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Wirewound Resistor - Can it be used with 9 V battery ??

Discussion in 'Power Electronics' started by rajat, Jun 3, 2012.

  1. rajat


    Jun 3, 2012
    Hey All,

    I have a wirewound resistor that says on it 5W 24 KJ.

    I want to find out what is the maximum voltage it can work with ??

    Any help will be appreciated.

    Kind Regards
  2. CocaCola


    Apr 7, 2012
    Watts = Amps x Volts

    Don't exceed the 5 Watt rating of the resistor...

    @ 9 volts that would be no more than 0.55 Amps
  3. rajat


    Jun 3, 2012

    Thanks Cocacola for your reply :)

    Taking a step further calculations.

    For 9 V

    W = VI
    I = 0.55 amps

    For 240 V (normal power circuit)

    W = VI
    I = 0.020833 amps

    So does this mean my resistor will get more 'Heated Up' as it is resisting the higher voltage.

    Or will it burst ?

    If I miss something please do let me know.

  4. (*steve*)

    (*steve*) ¡sǝpodᴉʇuɐ ǝɥʇ ɹɐǝɥd Moderator

    Jan 21, 2010
    OK, several things...

    Firstly, resistors DO have a voltage rating. Often you can assume it is around 200V if not specified. his voltage limit applies even if the resistor would not go over its power rating if the voltage was applied.

    Applying voltages in excess of the limit can result in the resistor exhibiting unusual changes in resistance (often lower) with the risk of this change becoming permanent.

    Having said all of that, there is a relationship between resistance, voltage, and current. Knowing either of these allows you to work out the third. Any two of these also allows you to determine the power dissipation too.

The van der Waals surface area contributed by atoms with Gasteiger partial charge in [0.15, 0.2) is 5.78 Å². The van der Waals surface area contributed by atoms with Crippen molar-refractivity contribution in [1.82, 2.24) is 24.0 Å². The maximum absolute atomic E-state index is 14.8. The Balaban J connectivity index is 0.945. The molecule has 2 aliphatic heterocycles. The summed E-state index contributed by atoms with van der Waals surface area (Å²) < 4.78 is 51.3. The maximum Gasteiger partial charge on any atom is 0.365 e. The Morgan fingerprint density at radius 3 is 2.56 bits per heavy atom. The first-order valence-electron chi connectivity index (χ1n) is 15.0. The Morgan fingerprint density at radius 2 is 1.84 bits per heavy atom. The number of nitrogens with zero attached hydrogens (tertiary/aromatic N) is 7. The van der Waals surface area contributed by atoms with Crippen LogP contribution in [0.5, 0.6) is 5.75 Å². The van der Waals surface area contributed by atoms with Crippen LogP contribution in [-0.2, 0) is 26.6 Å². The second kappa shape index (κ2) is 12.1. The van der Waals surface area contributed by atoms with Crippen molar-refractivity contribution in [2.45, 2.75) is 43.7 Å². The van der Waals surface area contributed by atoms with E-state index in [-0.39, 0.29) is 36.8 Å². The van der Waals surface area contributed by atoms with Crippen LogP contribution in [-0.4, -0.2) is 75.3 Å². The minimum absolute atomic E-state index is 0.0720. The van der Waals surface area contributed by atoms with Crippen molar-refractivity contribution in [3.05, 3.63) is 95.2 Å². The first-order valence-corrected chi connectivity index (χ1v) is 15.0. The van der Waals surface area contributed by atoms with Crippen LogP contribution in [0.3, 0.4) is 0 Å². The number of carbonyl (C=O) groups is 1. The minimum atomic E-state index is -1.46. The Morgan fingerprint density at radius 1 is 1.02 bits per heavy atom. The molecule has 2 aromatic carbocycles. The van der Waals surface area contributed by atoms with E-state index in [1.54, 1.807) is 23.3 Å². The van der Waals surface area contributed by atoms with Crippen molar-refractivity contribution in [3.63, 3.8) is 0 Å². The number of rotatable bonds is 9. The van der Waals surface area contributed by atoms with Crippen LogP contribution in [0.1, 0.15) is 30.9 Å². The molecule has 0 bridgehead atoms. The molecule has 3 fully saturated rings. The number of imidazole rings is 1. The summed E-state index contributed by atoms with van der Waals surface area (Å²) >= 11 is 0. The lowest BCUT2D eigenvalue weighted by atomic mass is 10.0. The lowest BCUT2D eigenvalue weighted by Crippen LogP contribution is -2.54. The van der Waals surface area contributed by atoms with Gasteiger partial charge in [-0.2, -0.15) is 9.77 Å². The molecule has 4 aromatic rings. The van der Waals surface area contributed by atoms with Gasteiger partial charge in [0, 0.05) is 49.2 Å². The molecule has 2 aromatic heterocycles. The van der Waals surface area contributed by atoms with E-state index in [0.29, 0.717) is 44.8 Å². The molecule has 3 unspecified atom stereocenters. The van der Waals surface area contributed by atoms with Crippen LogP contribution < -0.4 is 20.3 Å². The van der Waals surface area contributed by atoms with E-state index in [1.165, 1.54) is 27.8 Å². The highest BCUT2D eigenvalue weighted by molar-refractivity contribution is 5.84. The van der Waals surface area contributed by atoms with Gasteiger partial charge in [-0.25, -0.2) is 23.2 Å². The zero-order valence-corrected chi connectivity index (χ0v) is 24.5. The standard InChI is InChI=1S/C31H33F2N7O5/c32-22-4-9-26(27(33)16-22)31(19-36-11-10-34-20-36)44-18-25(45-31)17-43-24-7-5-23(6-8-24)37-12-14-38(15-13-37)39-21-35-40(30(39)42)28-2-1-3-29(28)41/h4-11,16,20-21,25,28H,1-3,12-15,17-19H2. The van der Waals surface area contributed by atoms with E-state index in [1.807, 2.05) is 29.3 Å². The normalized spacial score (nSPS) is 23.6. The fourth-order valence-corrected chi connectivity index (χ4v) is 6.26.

Thus since your resistance is fixed (I'm not sure what value -- but let's say it is 24000 ohms) you can determine the power dissipation at a particular voltage.

    The basic relationships I will use are I = V/R and P = V*I. Substituting the former in the latter, we get P = V^2/R, and that's what I'll use.

    Let's start off with 9V. The power dissipated is (9*9)/24000 = 0.003375W (or 3.4mW approximately)

    And lets try at 240V (understand that this may be beyond the voltage rating, you need to check the specs to be sure). The power dissipated is (240*240)/24000 = 2.4W

    Here is an example of a datasheet for a wirewound resistor.

    Note that on page 2 it gives details about the voltage ratings. For these resistors, a 5W resistor has a working voltage of 350 volts and an allowable maximum of 700V.

    Also note that the smallest have a working voltage of 250V, which is close to my suggested default assumption of 200V.

    Assuming that the resistor you have is similar to these ones, they could withstand about 345 volts while dissipating a shade under 5W.

    All of my calculations are based on the assumed value of your resistor. If you don't know the resistance you can't do the calculations. However you can measure the current through it when a certain voltage is applied, and that will allow you to calculate the resistance. This is essentially what a multimeter does when measuring resistance.

    edit: if you allow the resistor to dissipate too much power for too long it may start to smoke, catch fire, or simply become open circuit like a bulb or a fuse.
    Last edited: Jun 3, 2012
  5. BobK


    Jan 5, 2010
    24K is an unlikely value for a wirewound resistor.

  6. (*steve*)

    (*steve*) ¡sǝpodᴉʇuɐ ǝɥʇ ɹɐǝɥd Moderator

    Jan 21, 2010
    I agree. But the math is the same, just with different (i.e. correct) figures
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